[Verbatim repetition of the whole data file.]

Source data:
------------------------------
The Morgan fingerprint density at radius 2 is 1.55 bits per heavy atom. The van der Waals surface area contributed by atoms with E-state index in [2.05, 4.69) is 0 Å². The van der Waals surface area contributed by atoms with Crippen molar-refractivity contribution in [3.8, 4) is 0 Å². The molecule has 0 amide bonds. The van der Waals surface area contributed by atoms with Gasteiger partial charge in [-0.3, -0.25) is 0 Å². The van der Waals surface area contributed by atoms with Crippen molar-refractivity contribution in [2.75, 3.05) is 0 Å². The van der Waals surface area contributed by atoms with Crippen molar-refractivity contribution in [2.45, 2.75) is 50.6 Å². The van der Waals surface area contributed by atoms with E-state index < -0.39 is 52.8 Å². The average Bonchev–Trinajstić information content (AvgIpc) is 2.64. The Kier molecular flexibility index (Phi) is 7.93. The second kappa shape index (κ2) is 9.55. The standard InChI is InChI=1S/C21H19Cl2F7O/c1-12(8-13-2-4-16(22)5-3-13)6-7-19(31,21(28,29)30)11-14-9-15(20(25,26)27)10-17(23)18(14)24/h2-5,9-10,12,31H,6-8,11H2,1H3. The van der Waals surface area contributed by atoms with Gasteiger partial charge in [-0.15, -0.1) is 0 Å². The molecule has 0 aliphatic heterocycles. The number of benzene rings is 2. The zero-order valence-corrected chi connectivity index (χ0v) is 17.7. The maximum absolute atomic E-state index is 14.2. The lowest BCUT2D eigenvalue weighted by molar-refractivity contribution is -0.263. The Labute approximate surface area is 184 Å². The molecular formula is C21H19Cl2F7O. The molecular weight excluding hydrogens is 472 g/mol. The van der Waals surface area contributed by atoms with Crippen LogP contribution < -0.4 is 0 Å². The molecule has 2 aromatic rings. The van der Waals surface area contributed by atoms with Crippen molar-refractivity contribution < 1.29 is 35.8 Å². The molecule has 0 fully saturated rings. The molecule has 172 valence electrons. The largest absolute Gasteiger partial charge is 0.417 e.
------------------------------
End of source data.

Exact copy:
The Morgan fingerprint density at radius 2 is 1.55 bits per heavy atom. The van der Waals surface area contributed by atoms with E-state index in [2.05, 4.69) is 0 Å². The van der Waals surface area contributed by atoms with Crippen molar-refractivity contribution in [3.8, 4) is 0 Å². The molecule has 0 amide bonds. The van der Waals surface area contributed by atoms with Gasteiger partial charge in [-0.3, -0.25) is 0 Å². The van der Waals surface area contributed by atoms with Crippen molar-refractivity contribution in [2.75, 3.05) is 0 Å². The van der Waals surface area contributed by atoms with Crippen molar-refractivity contribution in [2.45, 2.75) is 50.6 Å². The van der Waals surface area contributed by atoms with E-state index < -0.39 is 52.8 Å². The average Bonchev–Trinajstić information content (AvgIpc) is 2.64. The Kier molecular flexibility index (Phi) is 7.93. The second kappa shape index (κ2) is 9.55. The standard InChI is InChI=1S/C21H19Cl2F7O/c1-12(8-13-2-4-16(22)5-3-13)6-7-19(31,21(28,29)30)11-14-9-15(20(25,26)27)10-17(23)18(14)24/h2-5,9-10,12,31H,6-8,11H2,1H3. The van der Waals surface area contributed by atoms with Gasteiger partial charge in [-0.15, -0.1) is 0 Å². The molecule has 0 aliphatic heterocycles. The number of benzene rings is 2. The zero-order valence-corrected chi connectivity index (χ0v) is 17.7. The maximum absolute atomic E-state index is 14.2. The lowest BCUT2D eigenvalue weighted by molar-refractivity contribution is -0.263. The Labute approximate surface area is 184 Å². The molecular formula is C21H19Cl2F7O. The molecular weight excluding hydrogens is 472 g/mol. The van der Waals surface area contributed by atoms with Crippen LogP contribution < -0.4 is 0 Å². The molecule has 2 aromatic rings. The van der Waals surface area contributed by atoms with Crippen molar-refractivity contribution < 1.29 is 35.8 Å². The molecule has 0 fully saturated rings. The molecule has 172 valence electrons. The largest absolute Gasteiger partial charge is 0.417 e.